It seems unlikely the late martial artist Bruce Lee ever weighed in publicly on the crisis in the Middle East or reparations for Holocaust victims, but clips from his movies now appear prominently on a Web site that is at the center of those debates.
That Web site, run by DePaul assistant political science Professor Norman Finkelstein, features clips of Lee kicking and punching interspersed with less lively clips of a debate between Finkelstein and Harvard Law Professor Alan Dershowitz.
Finkelstein -- the son of Holocaust survivors -- has accused some prominent Jews of exploiting their suffering to blunt criticism of Jews and the state of Israel. He also accuses some survivors of conducting a "shakedown" to get payments from Germany. Dershowitz, author of The Case for Israel, says Finkelstein's writings are full of distortions about Jews in general and himself in particular, and says Finkelstein's scholarship is full of insults but little substance.
While no punches have been thrown in the debate, the fight in one arena appears to be coming to a head.
Dershowitz has written DePaul leaders, imploring them to reject Finkelstein's tenure bid. Keeping Finkelstein "will turn DePaul University" -- the largest Catholic school in the nation -- "into a hotbed of anti-Semitism," Dershowitz said at a speech at Northwestern University on Thursday.
In turn, anti-Israel groups and academic freedom advocates have started their own letter-writing campaigns urging DePaul not to give in to outside pressure. The battle has raged on the Internet, with several Web sites hosting petitions for or against his tenure. Even YouTube features a Fox News report on the tenure debate and includes a clip of a Finkelstein speech last year in which he says a victory for the terrorist group Hezbollah in its battle with Israel is a "victory for liberty and freedom."
Other top scholars have weighed in: University of Chicago Professor John Mearsheimer, who became a target himself after criticizing the Israeli lobby's influence on American foreign policy, "strongly recommended" Finkelstein for tenure as an official outside evaluator of his case. Meanwhile, his colleague in Hyde Park, history Professor Emeritus Peter Novick -- who also wrote a book on the Holocaust -- says many of Finkelstein's assertions are not based on fact but on "pure invention."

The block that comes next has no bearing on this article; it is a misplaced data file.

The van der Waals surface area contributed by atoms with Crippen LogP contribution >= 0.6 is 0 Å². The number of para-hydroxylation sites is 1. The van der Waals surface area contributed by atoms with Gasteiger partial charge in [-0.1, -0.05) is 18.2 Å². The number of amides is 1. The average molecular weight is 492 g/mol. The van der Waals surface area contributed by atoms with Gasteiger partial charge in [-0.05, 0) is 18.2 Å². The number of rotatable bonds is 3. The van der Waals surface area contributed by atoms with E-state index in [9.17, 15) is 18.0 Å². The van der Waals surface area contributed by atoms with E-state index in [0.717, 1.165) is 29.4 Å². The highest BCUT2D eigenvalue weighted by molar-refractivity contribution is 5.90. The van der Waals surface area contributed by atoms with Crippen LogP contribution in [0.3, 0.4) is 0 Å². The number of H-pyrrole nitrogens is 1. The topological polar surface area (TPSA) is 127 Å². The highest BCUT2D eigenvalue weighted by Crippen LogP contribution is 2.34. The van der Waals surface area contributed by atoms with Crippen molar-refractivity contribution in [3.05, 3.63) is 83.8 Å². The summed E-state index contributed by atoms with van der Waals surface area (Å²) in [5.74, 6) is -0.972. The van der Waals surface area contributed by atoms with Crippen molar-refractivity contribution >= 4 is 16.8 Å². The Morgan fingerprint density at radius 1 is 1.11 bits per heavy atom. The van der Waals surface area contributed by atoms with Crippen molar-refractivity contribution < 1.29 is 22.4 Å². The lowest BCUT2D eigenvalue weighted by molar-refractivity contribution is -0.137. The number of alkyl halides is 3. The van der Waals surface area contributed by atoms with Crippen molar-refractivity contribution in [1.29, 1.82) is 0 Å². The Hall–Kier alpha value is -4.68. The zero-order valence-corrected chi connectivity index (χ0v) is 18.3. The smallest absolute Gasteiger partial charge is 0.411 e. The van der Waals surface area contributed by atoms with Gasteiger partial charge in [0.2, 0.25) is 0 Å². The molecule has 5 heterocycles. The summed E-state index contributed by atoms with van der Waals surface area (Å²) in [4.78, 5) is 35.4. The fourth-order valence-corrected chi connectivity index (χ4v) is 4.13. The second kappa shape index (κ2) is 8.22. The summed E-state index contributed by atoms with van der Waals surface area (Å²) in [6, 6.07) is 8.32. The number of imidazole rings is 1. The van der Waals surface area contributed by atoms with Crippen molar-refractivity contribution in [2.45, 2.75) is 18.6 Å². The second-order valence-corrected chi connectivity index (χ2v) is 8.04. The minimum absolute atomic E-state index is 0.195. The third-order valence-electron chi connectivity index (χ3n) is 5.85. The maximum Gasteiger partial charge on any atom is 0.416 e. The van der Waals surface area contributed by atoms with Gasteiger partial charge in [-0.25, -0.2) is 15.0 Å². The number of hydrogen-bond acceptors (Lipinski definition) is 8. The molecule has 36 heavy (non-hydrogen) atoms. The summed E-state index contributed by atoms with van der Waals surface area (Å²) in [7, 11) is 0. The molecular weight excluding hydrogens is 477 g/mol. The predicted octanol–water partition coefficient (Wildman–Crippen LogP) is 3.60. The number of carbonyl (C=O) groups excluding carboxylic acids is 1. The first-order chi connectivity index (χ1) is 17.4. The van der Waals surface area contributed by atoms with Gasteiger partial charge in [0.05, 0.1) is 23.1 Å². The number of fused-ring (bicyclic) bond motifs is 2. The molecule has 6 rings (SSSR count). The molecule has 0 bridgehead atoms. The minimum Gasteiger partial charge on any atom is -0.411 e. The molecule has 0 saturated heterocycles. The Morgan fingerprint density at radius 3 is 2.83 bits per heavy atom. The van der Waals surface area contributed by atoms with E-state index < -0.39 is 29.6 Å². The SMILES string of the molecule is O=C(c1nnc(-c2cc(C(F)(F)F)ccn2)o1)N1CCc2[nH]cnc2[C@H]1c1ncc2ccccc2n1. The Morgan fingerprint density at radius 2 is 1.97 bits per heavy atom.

DePaul officials say this is the most attention the school has ever received on what is normally a closed-door process. And they don't like it: "DePaul doesn't welcome unsolicited outside input," said spokeswoman Denise Mattson.
Mattson assured the attention won't affect the school's decision, but some are not so sure.
Earlier this year, DePaul's political science faculty voted 9 to 3 in favor of his tenure bid after a committee said it found Dershowitz's charges unsubstantiated. In one case singled out by the civil rights lawyer, the committee said Finkelstein wasn't guilty of academic misconduct but of merely advancing an argument that "may be more appropriately seen as weak or overstated."
But more recently, DePaul College of Liberal Arts and Sciences dean Charles Suchar wrote a letter opposing Finkelstein's bid, saying Finkelstein's books were full of "personal attacks" that border on "character assassination." That is inconsistent with DePaul's Vincentian values, he wrote.
Still, Finkelstein defender Macy Newman, a visiting professor of American studies at the American University of Beirut, suspects Suchar was swayed by Dershowitz's analysis. She notes that the dean -- like Dershowitz -- misquotes Finkelstein by saying he called some Jewish figures "huxters." (Finkelstein actually says the Jews are "hucksters.") Suchar did not return a call seeking comment.
The defenders also note that Dershowitz claims in an article in the Wall Street Journal that DePaul Islamic Studies Professor Aminah McCloud helped Finkelstein get hired back in 2001. Dershowitz tells the Sun-Times a "source within the university" assured him it was true. But McCloud denied that and said in an interview that she has never met Finkelstein.
What will happen to Finkelstein's bid?
Finkelstein -- who didn't respond to several calls or e-mails -- has said he expects to get the ax.
"They see me as an albatross, because they're getting all this negative publicity because of me," he told the Chronicle of Higher Education last month.
The final decision rests with DePaul's president, the Rev. Dennis Holtschneider, who is expected to decide by mid-June.